power of Bhangra

Has anybody heard this single?

It kicks ass!

It’s a jacked-up remix of SNAP’s “I got the Power.” I’ve been encountering it on the radio a couple times, and it forced me to spend an hour searching for it on amazon. Well, I found it faster than an hour, I had to spend more time looking for music like it.

One single is not enough. I wanted more of the funky Indian-sounding stuff.

Turns out its Bhangra. This is something that a friend of mine had raved about some years ago, but I somehow had never actually heard. This friend is also into bellydancing, so maybe that’s where she was introduced to it.

Now that so much music is sampled and looped, things can sound awfully mechanical. But the lush organic sounds of the indian vocals and instruments that are so new to me are really exciting.

Trouble is my Business

I normally don’t like mysteries. They don’t grab me.

For a period of time, I was thinking this was a sign of my superiority, but then I realized it’s more a sign that i’m bad at finding the clues. You know? I just never catch on to whodunit.

I read books for the pleasure of the journey, and I don’t want to know where it is going to end up. That is why I don’t like formulaic books at all.

UNLESS! they are done with style. Which brings me to my point:

Raymond Chandler. Wow and wow again.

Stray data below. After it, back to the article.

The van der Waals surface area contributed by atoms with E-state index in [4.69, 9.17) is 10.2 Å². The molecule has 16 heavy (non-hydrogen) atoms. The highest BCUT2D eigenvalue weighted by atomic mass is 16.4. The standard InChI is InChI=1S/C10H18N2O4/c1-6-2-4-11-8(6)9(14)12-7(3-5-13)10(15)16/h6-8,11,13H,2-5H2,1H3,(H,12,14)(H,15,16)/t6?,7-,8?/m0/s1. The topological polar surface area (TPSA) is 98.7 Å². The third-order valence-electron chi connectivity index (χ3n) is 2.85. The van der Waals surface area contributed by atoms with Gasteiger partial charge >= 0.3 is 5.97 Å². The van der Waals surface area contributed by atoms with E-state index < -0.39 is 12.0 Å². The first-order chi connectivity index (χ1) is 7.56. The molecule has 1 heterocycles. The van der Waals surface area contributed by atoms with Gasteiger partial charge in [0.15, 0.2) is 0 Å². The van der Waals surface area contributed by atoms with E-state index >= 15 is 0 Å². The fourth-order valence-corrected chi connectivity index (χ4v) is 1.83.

I was reading White Oleander a while back, and it starts out by talking about the Santa Ana winds. I was telling Chris about it, and he immediately said, “that’s from Raymond Chandler.”

He’d mentioned Raymond Chandler to me, telling me I should read it. So now, he dug up a paperback of short stories and I read it, once I got through White Oleander.

I loved it for so many reasons. I don’t like formulaic stories, but some formulas are so true to life. Like, some people, especially people who are bent on doing the wrong thing, are so predictable.

Like the dispirited blonde lady cop who falls in love with a con and keeps on wanting to reform him. She may be more complicated than that, but while she’s on the reform path, that’s pretty much all she is.

During moments, people can be just the one thing, not full complex people. Chandler captures that so well. People makes types of themselves, narrow themselves down. I get the idea that the stories emerge from the character’s choices, not the manipulations of the author.

And he boiled it down to such lovely sentences.

Plus, now that I live in LA and work across the block from where he lived, I find glimpses of my city in his books. He practicaly gives driving directions to crime scenes. It’s a vieled realism that’s really exciting.